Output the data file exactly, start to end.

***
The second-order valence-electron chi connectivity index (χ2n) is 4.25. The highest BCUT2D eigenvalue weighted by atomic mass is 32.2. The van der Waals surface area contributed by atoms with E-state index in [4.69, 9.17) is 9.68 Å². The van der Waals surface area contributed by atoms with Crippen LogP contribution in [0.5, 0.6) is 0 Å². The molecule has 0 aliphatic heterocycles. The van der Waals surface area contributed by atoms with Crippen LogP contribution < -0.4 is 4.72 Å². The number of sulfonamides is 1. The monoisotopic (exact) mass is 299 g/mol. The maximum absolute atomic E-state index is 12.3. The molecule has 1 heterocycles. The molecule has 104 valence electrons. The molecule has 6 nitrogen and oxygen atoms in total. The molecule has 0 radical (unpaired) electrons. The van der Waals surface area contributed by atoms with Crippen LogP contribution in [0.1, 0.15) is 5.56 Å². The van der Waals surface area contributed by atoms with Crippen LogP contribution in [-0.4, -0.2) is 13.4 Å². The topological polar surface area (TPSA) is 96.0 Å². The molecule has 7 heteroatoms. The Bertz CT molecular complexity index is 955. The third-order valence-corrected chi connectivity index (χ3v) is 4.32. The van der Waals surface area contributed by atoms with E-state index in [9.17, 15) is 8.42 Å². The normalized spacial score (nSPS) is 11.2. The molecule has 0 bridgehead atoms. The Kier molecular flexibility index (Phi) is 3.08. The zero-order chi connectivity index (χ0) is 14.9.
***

The second-order valence-electron chi connectivity index (χ2n) is 4.25. The highest BCUT2D eigenvalue weighted by atomic mass is 32.2. The van der Waals surface area contributed by atoms with E-state index in [4.69, 9.17) is 9.68 Å². The van der Waals surface area contributed by atoms with Crippen LogP contribution in [0.5, 0.6) is 0 Å². The molecule has 0 aliphatic heterocycles. The van der Waals surface area contributed by atoms with Crippen LogP contribution < -0.4 is 4.72 Å². The number of sulfonamides is 1. The monoisotopic (exact) mass is 299 g/mol. The maximum absolute atomic E-state index is 12.3. The molecule has 1 heterocycles. The molecule has 104 valence electrons. The molecule has 6 nitrogen and oxygen atoms in total. The molecule has 0 radical (unpaired) electrons. The van der Waals surface area contributed by atoms with Crippen LogP contribution in [0.1, 0.15) is 5.56 Å². The van der Waals surface area contributed by atoms with Crippen LogP contribution in [-0.4, -0.2) is 13.4 Å². The topological polar surface area (TPSA) is 96.0 Å². The molecule has 7 heteroatoms. The Bertz CT molecular complexity index is 955. The third-order valence-corrected chi connectivity index (χ3v) is 4.32. The van der Waals surface area contributed by atoms with E-state index in [9.17, 15) is 8.42 Å². The normalized spacial score (nSPS) is 11.2. The molecule has 0 bridgehead atoms. The Kier molecular flexibility index (Phi) is 3.08. The zero-order chi connectivity index (χ0) is 14.9.